Ottney: Let’s rock and rollWritten by Sarah Ottney | Editor in Chief | email@example.com
I visited Northeast Ohio this past weekend along with Toledo Free Press Editor in Chief Michael S. Miller to dig into a weekend of “urban outdoors” activities organized by Positively Cleveland, the city’s tourism and convention bureau. Our group of mainly travel writers hailed from as far as Toronto, New York City and Denver as well as elsewhere in Ohio.
I logged more miles on a bicycle than I have in years, including a ride on the Ohio & Erie Canal Towpath Trail through Cuyahoga Valley National Park, on painted “trails” winding through a massive mountain bike park built inside a former factory and an amazing night ride with 1,500 other cyclists on the Cleveland Memorial Shoreway highway, from Edgewater Park to the Rock and Roll Hall of Fame and back. Kayaking, birdwatching and outdoor yoga were also on the agenda.
Cleveland, like Toledo, is a Rust Belt city shaped by its blue-collar, industrial past. But, like Toledo, it also features a vibrant art scene, creative culinary scene, lots of green space and plenty of pride.
Clevelanders have heard all the jokes — about the river that caught on fire, the losing sports teams, “At Least We’re Not Detroit” — but you have to respect those who embrace the mockery and turn it on its head. People make fun of your burning river? Name a beer after it. Name a festival after it. Name a roller derby team after it. Better yet, name a foundation dedicated to improving and maintaining said river after it. Own it.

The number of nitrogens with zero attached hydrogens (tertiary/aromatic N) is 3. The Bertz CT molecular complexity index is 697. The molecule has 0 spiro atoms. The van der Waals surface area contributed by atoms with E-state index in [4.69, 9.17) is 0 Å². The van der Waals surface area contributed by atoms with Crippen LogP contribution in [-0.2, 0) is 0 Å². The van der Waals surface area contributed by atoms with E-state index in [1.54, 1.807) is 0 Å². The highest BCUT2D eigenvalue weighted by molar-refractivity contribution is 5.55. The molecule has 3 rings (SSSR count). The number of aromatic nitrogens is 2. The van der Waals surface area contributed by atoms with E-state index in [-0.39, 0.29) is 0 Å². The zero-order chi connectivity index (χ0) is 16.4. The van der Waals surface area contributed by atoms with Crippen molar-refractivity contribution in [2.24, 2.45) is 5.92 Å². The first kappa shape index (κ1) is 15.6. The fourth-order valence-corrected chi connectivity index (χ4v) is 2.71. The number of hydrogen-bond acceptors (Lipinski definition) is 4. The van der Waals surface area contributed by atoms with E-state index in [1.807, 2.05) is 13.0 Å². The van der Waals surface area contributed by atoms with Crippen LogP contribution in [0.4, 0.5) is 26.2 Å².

I heard a lot of other R words this weekend: Renaissance. Revival. Rebirth. Revitalization. Renovation. Rejuvenation. Resilience.
Positively Cleveland’s research shows a huge gap between the positive experiences of those who have visited the city and the negative perceptions of those who have not, the organization’s president and CEO David Gilbert recently told cleveland.com. The same could be said of Toledo.
Cleveland’s Ohio City — recently pegged by USA Today as an up-and-coming neighborhood — is known for its food and breweries. In 2011 it was named as one of the world’s best bar hopping destinations, listed alongside places like Dublin, Brooklyn and Portland.
Many young people I talked to said they moved back “to be part of the renaissance.” They saw something happening they didn’t want to miss out on.
“Cleveland’s like the Brooklyn of the Midwest. There’s an artisan hipster kind of renaissance,” said Mandi Kotynski, marketing coordinator for several Ohio City breweries, including Nano Brew Cleveland, an experimental single-barrel brew house that features a new beer each week. “With lots of breweries [in Ohio City], you’d think it’d be competition, but there’s a sense of community and working together to build Cleveland up.”
Nick VanDemark, 27, of the Greater Cleveland Sports Commission said he’s amazed at the changes in the four years since he moved back to Northeast Ohio.
“People will hate it until they are here. Then they love it,” VanDemark said. “Two years ago, even the locals would be negative about Cleveland. Now they are proud and trying to get you to come here. It’s like, ‘Make your joke. You don’t know what you’re talking about.’”